One of the comments to a previous posting expressed concern that our youth might become turned off to Judaism if they are told to rely upon simple emunah. Is there a significant number of Jewish youth today who have gone "off the derekh" due to a lack of philosophy?

I find this highly doubtful. It may have been true to some degree in certain times and places, when the intellectual climate was rationalist to an extreme and this had an impact on our society, too. (Two examples immediately come to mind: early medieval Spain, which produced the RaMBaM's Moreh Nevuchim / Guide of the Perplexed, and 19th century Germany, which produced Rav Hirsch's Horeb.)

However, we live in the heyday of "post-modernism," in which the conundrums of particle physics and the resurgence of interest in mysticism have created a new intellectual sensibility. Today's problems are different than those of past generations, as Chabakuk Elisha observed. For many, it is the lack of spirituality in the Judaism to which they are exposed that is the problem. For others, it is lack of physicality! Anyone who is genuinely concerned with this problem must analyze the full spectrum of cases and not just leap to conclusions.

In his opposition to rationalist philosophy, Rabbi Nachman seems to be following the position espoused by Chazal and reaffirmed by the kabbalists. His view seems to be in line with that of his great-grandfather, the Baal Shem Tov, as well as the Rabbi Yeshaya Horowitz and the MaHaRaL, among many others. I'll try to look up a few sample quotes from "Shnei Luchos HaBris" and "Sefer Gevuros Hashem" for a "PS" to this post in the near future. G-d willing.

Yet all of these Gedolim were profound thinkers, who grappled with the "great questions" in their own ways. Clearly even the opponents of philosophy were not advocating an escapist approach, or one that left the intellect begging for dimes in the subway station. Rather, they sought to avoid reducing the Torah to the limits of human reason, and even to elevate the ordinary mind so that we might attain perceptions higher than reason.

In this spirit, Rabbi Nachman often quotes the Sefer Bechinas Olam: "The ultimate knowledge is 'not-knowing' " (Likkutei Moharan I, 24:8, and elsewhere).

Another quote that sheds light on this aspect of faith from a kabbalistic perspective: "The power of faith is very great. Through faith and simplicity alone, without any sophistication at all, you can reach the level of Ratzon / Desire. This is beyond even that of Chokhmah / Wisdom."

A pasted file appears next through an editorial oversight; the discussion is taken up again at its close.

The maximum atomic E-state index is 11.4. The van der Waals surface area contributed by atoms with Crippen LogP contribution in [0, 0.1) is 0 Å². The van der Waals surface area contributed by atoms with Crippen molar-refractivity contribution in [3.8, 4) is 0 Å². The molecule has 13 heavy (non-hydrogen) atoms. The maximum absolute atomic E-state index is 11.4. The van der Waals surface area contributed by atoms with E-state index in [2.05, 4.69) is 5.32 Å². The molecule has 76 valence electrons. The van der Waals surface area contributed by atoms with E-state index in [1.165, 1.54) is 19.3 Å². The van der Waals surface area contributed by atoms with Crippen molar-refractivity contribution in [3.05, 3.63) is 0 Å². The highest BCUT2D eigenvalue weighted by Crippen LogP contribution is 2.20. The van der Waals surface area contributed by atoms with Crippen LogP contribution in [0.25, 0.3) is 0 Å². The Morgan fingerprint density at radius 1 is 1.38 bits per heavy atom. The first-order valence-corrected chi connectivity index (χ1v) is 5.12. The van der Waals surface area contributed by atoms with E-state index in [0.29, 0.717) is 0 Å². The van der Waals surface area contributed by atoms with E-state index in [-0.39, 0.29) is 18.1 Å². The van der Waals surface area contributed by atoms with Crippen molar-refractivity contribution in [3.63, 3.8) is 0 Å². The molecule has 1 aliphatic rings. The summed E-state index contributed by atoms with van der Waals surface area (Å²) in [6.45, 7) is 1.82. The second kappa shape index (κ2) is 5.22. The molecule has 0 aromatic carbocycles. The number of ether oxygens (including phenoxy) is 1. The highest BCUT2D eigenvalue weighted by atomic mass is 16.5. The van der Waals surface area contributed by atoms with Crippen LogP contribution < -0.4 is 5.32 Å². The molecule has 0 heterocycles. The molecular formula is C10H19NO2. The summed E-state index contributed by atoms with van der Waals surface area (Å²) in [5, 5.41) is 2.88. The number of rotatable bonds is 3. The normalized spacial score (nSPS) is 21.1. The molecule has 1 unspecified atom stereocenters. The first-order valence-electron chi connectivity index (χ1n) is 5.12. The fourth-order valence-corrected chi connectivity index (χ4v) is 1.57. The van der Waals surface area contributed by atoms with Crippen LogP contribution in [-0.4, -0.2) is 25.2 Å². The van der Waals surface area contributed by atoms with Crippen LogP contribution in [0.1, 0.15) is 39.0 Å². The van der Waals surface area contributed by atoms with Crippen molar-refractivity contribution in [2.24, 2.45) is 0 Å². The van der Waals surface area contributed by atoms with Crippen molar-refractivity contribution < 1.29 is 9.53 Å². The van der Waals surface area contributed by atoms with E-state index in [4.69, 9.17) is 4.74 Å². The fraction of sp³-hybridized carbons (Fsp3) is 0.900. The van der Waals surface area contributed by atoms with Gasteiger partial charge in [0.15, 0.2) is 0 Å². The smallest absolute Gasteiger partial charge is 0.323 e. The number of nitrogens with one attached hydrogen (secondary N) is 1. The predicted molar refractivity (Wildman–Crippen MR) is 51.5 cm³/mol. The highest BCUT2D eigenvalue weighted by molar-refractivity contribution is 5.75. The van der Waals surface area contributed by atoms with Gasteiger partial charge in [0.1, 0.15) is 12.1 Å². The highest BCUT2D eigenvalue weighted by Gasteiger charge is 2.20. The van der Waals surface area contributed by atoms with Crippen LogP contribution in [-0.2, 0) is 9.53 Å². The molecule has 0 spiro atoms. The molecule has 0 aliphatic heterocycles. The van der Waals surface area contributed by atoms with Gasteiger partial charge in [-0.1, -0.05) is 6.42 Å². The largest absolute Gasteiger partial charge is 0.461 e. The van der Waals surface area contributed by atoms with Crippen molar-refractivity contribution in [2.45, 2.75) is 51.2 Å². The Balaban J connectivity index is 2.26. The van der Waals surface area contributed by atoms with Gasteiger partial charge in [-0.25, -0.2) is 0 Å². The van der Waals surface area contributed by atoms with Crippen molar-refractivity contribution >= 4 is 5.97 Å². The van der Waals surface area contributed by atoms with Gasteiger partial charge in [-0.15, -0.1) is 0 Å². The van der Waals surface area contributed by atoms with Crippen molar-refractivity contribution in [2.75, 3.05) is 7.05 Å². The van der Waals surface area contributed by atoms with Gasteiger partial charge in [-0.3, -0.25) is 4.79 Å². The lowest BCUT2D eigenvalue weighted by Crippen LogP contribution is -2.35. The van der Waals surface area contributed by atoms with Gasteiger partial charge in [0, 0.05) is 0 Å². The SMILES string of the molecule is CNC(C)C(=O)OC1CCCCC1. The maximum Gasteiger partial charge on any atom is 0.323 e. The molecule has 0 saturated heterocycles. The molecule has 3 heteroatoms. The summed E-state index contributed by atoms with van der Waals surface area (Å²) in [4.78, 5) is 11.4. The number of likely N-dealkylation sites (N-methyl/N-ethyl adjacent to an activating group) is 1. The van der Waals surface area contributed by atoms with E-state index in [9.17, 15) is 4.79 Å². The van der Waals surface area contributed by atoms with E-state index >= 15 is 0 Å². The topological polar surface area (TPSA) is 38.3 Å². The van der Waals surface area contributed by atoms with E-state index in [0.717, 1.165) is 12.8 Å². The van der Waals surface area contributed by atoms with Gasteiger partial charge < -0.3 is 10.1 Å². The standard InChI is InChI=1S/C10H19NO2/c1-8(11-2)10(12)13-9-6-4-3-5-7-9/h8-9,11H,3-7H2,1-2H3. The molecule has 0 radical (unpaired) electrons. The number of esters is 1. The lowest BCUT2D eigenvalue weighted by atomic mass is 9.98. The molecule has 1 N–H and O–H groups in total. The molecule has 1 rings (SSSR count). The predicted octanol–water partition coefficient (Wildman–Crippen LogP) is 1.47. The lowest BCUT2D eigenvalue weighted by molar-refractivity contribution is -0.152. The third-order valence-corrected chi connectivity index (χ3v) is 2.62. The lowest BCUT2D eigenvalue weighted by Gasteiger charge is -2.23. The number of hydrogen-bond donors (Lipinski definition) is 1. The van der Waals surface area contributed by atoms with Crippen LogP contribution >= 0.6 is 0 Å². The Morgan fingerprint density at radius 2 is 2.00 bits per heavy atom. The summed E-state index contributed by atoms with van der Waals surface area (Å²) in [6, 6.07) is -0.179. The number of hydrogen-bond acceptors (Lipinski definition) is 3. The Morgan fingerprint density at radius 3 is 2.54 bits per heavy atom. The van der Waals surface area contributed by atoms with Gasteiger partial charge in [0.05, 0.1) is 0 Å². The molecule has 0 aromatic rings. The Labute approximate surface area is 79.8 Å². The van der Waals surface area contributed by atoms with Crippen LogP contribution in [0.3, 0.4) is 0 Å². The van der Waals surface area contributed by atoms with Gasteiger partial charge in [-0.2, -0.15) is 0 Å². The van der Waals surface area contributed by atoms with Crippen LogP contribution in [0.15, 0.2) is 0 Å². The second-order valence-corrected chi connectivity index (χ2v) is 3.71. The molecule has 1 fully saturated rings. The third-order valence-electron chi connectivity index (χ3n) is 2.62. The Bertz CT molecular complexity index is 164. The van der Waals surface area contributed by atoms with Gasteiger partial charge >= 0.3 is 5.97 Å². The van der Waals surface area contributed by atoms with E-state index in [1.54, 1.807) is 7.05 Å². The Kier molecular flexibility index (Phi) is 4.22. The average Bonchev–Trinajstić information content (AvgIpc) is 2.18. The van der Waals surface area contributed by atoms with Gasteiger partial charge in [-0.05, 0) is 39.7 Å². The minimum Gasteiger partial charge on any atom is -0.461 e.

10 Comments:

At February 22, 2007 at 11:35:00 AM EST, Anonymous A Yid said...

=======
Actually, it is both. Emunah is the foundation for da'as (knowledge or clear perception), which means that it is "lower" than da'as -- yet it also goes beyond it.
=======
Tzemach Tzedek defines pure emuno being above the daas. So the mitzvo of Emuno applies to something beyond human capacity to perceive with the intellect. Also notice, that it is not universal for different people. This is the relation of "makif" and "pnimi". Rebe himself discusses it in Likutey Moharan. What one can perceive with his daas, for another is beyond him, and he can only apply emuno to it, until it will change from makif to pnimi for him as well.

 
At February 22, 2007 at 12:06:00 PM EST, Anonymous Anonymous said...

Rabbi Sears said:
"One of the comments to a previous posting expressed concern that our youth might become turned off to Judaism if they are told to rely upon simple emunah. Is there a significant number of Jewish youth today who have gone "off the derekh" due to a lack of philosophy?
I find this highly doubtful. "

Rabbi Sears is 100% right. Concerning boys from frum homes that go off the derech these days,
if they are not from broken homes or had bad experiences with a particular rebbe or school, it is usually because they got involved in "taivos olam hazeh" (no need to go into details) and once they are involved in these things it can be very difficult to stop and they will already have a chevra, as support, that is doing the same things and then as an exuse they may say "how do you explain this and that in the Torah?" This is just to get rid of their guilt of doing aveiros.

 
At February 22, 2007 at 3:34:00 PM EST, Blogger A Talmid said...

Most people I know that grew up in frum homes, from MO to Shtreimel, start off with emunah peshuta, believing simply what the Gemara and sforim say. Only after they start learning secular subjects such as philosophy, science or medicine do they start with the questions. Then they search out for the seforim that fit what they determine is the truth.